“In a co-op, a condo and a rental, there are habitability issues,” says Wollman. “People have the right to be able to inhabit their apartments freely and clearly. If there is second-hand smoke [in the building], the owner has the same rights whether in a condo or a co-op—under the ‘warranty of habitability.’ ”
Jacobs adds that numerous courts have ruled that a co-op corporation is a residential landlord. Thus, it has the landlord’s duty to take good-faith actions to enforce the proprietary lease and house rules—and those house rules may include curbing smoking.
In condos, the board is the agent for the unit owners, says Jacobs, and as such “would be charged with responsibility for protecting the general health and safety of unit owners.” While condo boards might have the legal right to ignore complaints of rules violations between neighbors, a more proactive board makes for better management.
If a new building is built as a smoke-free building and declares its policy from the beginning, the issues may be more cut-and-dried, say the pros—owners might be less likely to come back with an argument, and might have less grounds for one, having bought into a building with a clearly-stated non-smoking policy.
Health and Property
If boards do want to curb or outlaw smoking, experts agree that a health-based argument is more legally defensible than one contending that smoking will lower property values.
In general, says Wollman, “I think that if most people were given a choice—that on one hand, they'll do well with their apartment and sell it for more money, and on the other hand that their apartment won’t be worth more money but they themselves will live 10 years longer—most people would opt for living 10 years longer.”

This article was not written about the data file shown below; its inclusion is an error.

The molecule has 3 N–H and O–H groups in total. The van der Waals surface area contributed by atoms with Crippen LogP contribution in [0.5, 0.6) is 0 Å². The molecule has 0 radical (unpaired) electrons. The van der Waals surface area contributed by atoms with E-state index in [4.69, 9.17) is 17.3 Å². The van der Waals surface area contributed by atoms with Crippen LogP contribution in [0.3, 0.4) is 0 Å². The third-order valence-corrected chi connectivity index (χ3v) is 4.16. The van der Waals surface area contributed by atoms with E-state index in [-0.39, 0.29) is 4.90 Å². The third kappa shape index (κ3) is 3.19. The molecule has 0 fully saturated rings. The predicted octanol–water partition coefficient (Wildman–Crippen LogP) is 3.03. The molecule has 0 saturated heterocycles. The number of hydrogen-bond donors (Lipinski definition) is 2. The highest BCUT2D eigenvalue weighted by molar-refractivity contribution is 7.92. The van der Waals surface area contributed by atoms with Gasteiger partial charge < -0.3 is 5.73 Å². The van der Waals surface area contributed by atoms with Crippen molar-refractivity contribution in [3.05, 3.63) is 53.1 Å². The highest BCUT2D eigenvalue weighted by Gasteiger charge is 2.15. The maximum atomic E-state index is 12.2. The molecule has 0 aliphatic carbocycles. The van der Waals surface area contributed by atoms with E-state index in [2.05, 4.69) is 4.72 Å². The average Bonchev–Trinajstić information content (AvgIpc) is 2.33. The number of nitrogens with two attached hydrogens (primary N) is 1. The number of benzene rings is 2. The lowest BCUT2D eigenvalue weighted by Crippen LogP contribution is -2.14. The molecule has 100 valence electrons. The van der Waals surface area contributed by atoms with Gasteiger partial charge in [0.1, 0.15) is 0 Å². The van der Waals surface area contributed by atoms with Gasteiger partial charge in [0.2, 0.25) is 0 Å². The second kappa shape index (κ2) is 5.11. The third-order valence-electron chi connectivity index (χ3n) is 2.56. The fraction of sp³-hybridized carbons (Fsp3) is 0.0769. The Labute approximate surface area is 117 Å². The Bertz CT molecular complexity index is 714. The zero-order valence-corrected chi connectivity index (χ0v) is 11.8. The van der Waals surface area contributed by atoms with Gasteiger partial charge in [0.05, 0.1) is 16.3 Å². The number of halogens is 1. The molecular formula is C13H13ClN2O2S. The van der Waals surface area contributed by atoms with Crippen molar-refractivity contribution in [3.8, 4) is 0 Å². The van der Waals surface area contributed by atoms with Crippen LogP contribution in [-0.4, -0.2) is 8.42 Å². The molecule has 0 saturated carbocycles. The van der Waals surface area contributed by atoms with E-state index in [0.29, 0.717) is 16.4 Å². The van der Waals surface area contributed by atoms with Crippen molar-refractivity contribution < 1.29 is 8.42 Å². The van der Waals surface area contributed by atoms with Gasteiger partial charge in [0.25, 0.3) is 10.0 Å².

Legal issues aside, there are some people who do see a property-values angle in the smoking controversy. If you have a no-smoking policy, says Sielback of the Lung Association, you’re going to save money in maintenance costs. “For most apartments where people are smoking, you’re going to have extensive cleaning costs, more repainting, and more problems like stained rugs and countertops.” This is obviously more an issue for rental landlords who have to refurbish apartments between new tenants, but boards looking to enact bans might take into consideration any smoking-related maintenance or repair work their building staff and management might be required to perform.
No matter what smoking policy your board wants to craft—whether it wants to ban smoking in the units, curb it to some degree, or leave it alone—it's vital to have sound legal counsel every step of the way, and to be sensitive to the needs and wants of building residents themselves. Without a sound legal foundation and buy-in from the building community as a whole, a hastily or inconsiderately-enacted ban may just send board/resident relations up in smoke.
Raanan Geberer is a freelance writer and editor living in New York City.